The Logic of the Trinity

Sophia 50 (3):363-374 (2011)
Roughly, the problem of the Trinity is the problem of how God can be one and yet be the Father, the Son, and the Holy Spirit, which are three, not one. That one thing is identical with three distinct things seems to violate traditional laws of identity. I propose a solution to this problem according to which it is just an ordinary claim of one-many identity. For example, one pair of shoes is identical with two shoes; and my one body is identical with its six limbs of arms, legs, head, and torso. The pair of shoes is not identical with each one of the two shoes, nor is my body identical with each one of its six limbs, but rather identical with all of them taken together, or collectively. I argue that the problem of the Trinity should be understood accordingly: God is identical with the Father, the Son, and the Holy Spirit collectively, but not with each one of them distributively. According to the way I develop this proposal, no traditional laws of identity are violated, but merely generalized in an intuitive way. I argue that this is compatible with Christian Orthodoxy as given by the Athanasian Creed. I end by responding to some anticipated objections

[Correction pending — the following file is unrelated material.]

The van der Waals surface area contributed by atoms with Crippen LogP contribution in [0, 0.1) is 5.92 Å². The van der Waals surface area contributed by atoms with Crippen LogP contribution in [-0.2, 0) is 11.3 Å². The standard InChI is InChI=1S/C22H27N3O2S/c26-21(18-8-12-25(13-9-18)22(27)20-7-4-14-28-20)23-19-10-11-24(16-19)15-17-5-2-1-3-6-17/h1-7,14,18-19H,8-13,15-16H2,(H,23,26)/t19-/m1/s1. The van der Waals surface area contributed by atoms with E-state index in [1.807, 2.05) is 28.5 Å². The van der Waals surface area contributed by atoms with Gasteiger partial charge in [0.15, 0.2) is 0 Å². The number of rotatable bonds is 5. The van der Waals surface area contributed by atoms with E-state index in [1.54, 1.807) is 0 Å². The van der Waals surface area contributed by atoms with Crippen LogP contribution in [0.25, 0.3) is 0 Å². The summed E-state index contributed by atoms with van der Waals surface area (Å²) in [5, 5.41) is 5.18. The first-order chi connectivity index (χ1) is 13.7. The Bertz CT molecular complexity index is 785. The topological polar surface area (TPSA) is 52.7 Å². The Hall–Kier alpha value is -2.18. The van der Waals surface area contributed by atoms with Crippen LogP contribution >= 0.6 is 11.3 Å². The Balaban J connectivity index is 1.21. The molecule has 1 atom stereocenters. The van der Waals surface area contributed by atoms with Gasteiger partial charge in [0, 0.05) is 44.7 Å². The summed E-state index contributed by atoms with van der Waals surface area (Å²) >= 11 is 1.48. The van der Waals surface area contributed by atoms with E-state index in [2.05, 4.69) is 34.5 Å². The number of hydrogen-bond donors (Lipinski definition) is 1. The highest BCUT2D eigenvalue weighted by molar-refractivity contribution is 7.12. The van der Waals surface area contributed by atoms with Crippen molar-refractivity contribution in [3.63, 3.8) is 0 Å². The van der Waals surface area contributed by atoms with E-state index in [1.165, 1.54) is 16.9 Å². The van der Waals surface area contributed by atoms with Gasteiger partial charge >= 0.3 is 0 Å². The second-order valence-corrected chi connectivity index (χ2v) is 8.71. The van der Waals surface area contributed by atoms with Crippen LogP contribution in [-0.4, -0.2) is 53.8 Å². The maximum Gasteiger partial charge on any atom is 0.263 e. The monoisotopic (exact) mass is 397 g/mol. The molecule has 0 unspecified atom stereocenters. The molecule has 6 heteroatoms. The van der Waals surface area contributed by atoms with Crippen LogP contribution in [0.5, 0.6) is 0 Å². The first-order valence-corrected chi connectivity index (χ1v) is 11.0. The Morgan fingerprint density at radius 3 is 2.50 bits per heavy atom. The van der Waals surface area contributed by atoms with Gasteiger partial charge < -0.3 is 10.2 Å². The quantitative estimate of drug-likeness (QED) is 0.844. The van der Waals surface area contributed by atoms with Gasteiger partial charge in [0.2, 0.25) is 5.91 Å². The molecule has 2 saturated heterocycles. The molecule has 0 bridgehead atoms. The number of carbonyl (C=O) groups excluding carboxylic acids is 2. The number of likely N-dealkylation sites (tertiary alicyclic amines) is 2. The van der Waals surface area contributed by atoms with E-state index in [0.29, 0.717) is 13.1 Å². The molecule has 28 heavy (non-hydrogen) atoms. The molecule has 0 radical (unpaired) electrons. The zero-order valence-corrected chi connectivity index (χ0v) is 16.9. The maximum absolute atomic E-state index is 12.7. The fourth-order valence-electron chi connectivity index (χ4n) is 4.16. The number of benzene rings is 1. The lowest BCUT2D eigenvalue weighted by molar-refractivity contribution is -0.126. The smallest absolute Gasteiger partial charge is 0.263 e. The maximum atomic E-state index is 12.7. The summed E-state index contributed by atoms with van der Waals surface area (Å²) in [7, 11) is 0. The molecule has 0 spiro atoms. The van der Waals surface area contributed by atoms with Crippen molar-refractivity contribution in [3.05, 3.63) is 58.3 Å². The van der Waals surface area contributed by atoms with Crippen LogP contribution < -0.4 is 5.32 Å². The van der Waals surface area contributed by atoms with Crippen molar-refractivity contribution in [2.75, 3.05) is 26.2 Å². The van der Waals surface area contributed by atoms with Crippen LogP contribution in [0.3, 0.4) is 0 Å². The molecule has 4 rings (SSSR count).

Keywords Trinity  Plural predication  composition as identity
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DOI 10.1007/s11841-011-0265-1
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References found in this work BETA
D. M. Armstrong (1993). A World of States of Affairs. Philosophical Perspectives 7 (3):429-440.
Theodore Sider (2007). Parthood. Philosophical Review 116 (1):51-91.

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